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Science and Rationality for One and All

Ergo 1 (5):129-138 (2014)

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  1. The Scope of Inductive Risk.P. D. Magnus - forthcoming - Metaphilosophy.
    The Argument from Inductive Risk (AIR) is taken to show that values are inevitably involved in making judgements or forming beliefs. After reviewing this conclusion, I pose cases which are prima facie counterexamples: the unreflective application of conventions, use of black-boxed instruments, reliance on opaque algorithms, and unskilled observation reports. These cases are counterexamples to the AIR posed in ethical terms as a matter of personal values. Nevertheless, it need not be understood in those terms. The values which load a (...)
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  • William James on Risk, Efficacy, and Evidentialism.P. D. Magnus - forthcoming - Episteme:1-13.
    William James’ argument against William Clifford in The Will to Believe is often understood in terms of doxastic efficacy, the power of belief to influence an outcome. Although that is one strand of James’ argument, there is another which is driven by ampliative risk. The second strand of James’ argument, when applied to scientific cases, is tantamount to what is now called the Argument from Inductive Risk. Either strand of James’ argument is sufficient to rebut Clifford's strong evidentialism and show (...)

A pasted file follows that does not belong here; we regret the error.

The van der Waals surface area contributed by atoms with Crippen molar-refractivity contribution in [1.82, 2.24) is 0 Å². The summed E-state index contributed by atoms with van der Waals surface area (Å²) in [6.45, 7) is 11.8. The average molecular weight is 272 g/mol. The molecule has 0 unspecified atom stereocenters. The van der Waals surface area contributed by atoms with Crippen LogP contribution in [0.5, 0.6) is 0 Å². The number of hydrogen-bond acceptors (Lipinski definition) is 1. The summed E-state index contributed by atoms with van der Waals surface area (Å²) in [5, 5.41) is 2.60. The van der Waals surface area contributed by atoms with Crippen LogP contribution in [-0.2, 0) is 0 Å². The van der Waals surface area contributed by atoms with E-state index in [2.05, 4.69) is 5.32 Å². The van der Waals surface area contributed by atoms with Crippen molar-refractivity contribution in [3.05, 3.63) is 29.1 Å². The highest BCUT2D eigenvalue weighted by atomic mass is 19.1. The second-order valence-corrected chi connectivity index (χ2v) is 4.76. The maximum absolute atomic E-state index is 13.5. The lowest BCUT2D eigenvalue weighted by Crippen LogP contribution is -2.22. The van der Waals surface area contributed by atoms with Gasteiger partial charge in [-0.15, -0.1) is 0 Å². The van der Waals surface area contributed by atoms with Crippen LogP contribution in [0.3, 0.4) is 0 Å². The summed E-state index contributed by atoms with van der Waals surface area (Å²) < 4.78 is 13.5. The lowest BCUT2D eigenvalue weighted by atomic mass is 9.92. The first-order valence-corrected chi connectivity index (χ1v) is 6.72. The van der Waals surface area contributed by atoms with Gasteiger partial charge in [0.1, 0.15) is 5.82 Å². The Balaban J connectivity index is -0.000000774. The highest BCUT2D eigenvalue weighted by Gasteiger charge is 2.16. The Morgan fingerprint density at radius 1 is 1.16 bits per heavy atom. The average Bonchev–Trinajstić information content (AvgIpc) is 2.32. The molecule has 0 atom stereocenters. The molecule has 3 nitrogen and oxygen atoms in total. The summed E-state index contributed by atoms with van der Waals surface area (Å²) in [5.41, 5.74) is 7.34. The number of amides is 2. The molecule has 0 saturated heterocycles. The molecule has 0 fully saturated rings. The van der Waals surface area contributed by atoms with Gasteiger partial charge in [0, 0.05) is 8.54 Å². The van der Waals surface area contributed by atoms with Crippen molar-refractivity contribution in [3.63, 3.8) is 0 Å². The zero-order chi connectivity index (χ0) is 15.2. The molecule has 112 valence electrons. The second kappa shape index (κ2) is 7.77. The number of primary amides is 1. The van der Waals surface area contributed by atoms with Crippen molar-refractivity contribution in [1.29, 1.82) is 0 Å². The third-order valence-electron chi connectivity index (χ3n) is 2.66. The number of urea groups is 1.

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  • Some Lessons From Simulations of Scientific Disagreements.Dunja Šešelja - 2019 - Synthese 198 (Suppl 25):6143-6158.
    This paper examines lessons obtained by means of simulations in the form of agent-based models about the norms that are to guide disagreeing scientists. I focus on two types of epistemic and methodological norms: norms that guide one’s attitude towards one’s own theory, and norms that guide one’s attitude towards the opponent’s theory. Concerning I look into ABMs that have been designed to examine the context of peer disagreement. Here I challenge the conclusion that the given ABMs provide a support (...)
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  • Scientific Rationality: Phlogiston as a Case Study.Jonathon Hricko - 2017 - In Timothy Joseph Lane & Tzu-Wei Hung (eds.), Rationality: Constraints and Contexts. London, UK: pp. 37-59.
    I argue that it was rational for chemists to eliminate phlogiston, but that it also would have been rational for them to retain it. I do so on the grounds that a number of prominent phlogiston theorists identified phlogiston with hydrogen in the late 18th century, and this identification became fairly well entrenched by the early 19th century. In light of this identification, I critically evaluate Hasok Chang’s argument that chemists should have retained phlogiston, and that doing so would have (...)
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  • Cautious Realism and Middle Range Ontology.P. D. Magnus - 2018 - Metascience 27 (3):365-370.
    Part of a book symposium on Anjan Chakravartty's Scientific ontology: integrating naturalized metaphysics and voluntarist epistemology (Oxford University Press, 2017).
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